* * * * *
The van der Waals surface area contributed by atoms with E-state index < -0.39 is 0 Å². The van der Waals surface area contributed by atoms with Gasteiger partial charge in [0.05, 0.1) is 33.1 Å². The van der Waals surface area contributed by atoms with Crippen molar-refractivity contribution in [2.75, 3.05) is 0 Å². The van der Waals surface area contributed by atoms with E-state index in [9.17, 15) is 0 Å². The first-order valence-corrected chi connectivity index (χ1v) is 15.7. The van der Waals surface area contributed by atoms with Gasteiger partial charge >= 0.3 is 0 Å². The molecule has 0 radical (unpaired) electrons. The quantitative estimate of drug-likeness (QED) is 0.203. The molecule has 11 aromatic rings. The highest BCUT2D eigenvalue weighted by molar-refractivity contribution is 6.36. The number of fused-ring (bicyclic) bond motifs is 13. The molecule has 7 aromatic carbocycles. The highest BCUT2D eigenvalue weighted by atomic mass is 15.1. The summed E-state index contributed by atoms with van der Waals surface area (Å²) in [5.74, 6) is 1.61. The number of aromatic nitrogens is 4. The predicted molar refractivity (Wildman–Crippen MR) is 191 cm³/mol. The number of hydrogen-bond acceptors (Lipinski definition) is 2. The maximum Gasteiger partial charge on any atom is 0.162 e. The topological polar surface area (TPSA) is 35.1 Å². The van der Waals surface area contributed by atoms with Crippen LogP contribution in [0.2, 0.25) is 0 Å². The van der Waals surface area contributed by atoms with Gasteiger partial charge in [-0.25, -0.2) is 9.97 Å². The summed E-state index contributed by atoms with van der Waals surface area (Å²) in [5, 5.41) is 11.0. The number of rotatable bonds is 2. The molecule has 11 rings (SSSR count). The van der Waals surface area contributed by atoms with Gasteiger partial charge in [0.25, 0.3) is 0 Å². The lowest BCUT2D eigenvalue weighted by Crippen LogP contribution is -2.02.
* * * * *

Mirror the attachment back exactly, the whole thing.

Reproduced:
The van der Waals surface area contributed by atoms with E-state index < -0.39 is 0 Å². The van der Waals surface area contributed by atoms with Gasteiger partial charge in [0.05, 0.1) is 33.1 Å². The van der Waals surface area contributed by atoms with Crippen molar-refractivity contribution in [2.75, 3.05) is 0 Å². The van der Waals surface area contributed by atoms with E-state index in [9.17, 15) is 0 Å². The first-order valence-corrected chi connectivity index (χ1v) is 15.7. The van der Waals surface area contributed by atoms with Gasteiger partial charge >= 0.3 is 0 Å². The molecule has 0 radical (unpaired) electrons. The quantitative estimate of drug-likeness (QED) is 0.203. The molecule has 11 aromatic rings. The highest BCUT2D eigenvalue weighted by molar-refractivity contribution is 6.36. The number of fused-ring (bicyclic) bond motifs is 13. The molecule has 7 aromatic carbocycles. The highest BCUT2D eigenvalue weighted by atomic mass is 15.1. The summed E-state index contributed by atoms with van der Waals surface area (Å²) in [5.74, 6) is 1.61. The number of aromatic nitrogens is 4. The predicted molar refractivity (Wildman–Crippen MR) is 191 cm³/mol. The number of hydrogen-bond acceptors (Lipinski definition) is 2. The maximum Gasteiger partial charge on any atom is 0.162 e. The topological polar surface area (TPSA) is 35.1 Å². The van der Waals surface area contributed by atoms with Crippen LogP contribution in [0.2, 0.25) is 0 Å². The van der Waals surface area contributed by atoms with Gasteiger partial charge in [-0.25, -0.2) is 9.97 Å². The summed E-state index contributed by atoms with van der Waals surface area (Å²) in [5, 5.41) is 11.0. The number of rotatable bonds is 2. The molecule has 11 rings (SSSR count). The van der Waals surface area contributed by atoms with Gasteiger partial charge in [0.25, 0.3) is 0 Å². The lowest BCUT2D eigenvalue weighted by Crippen LogP contribution is -2.02.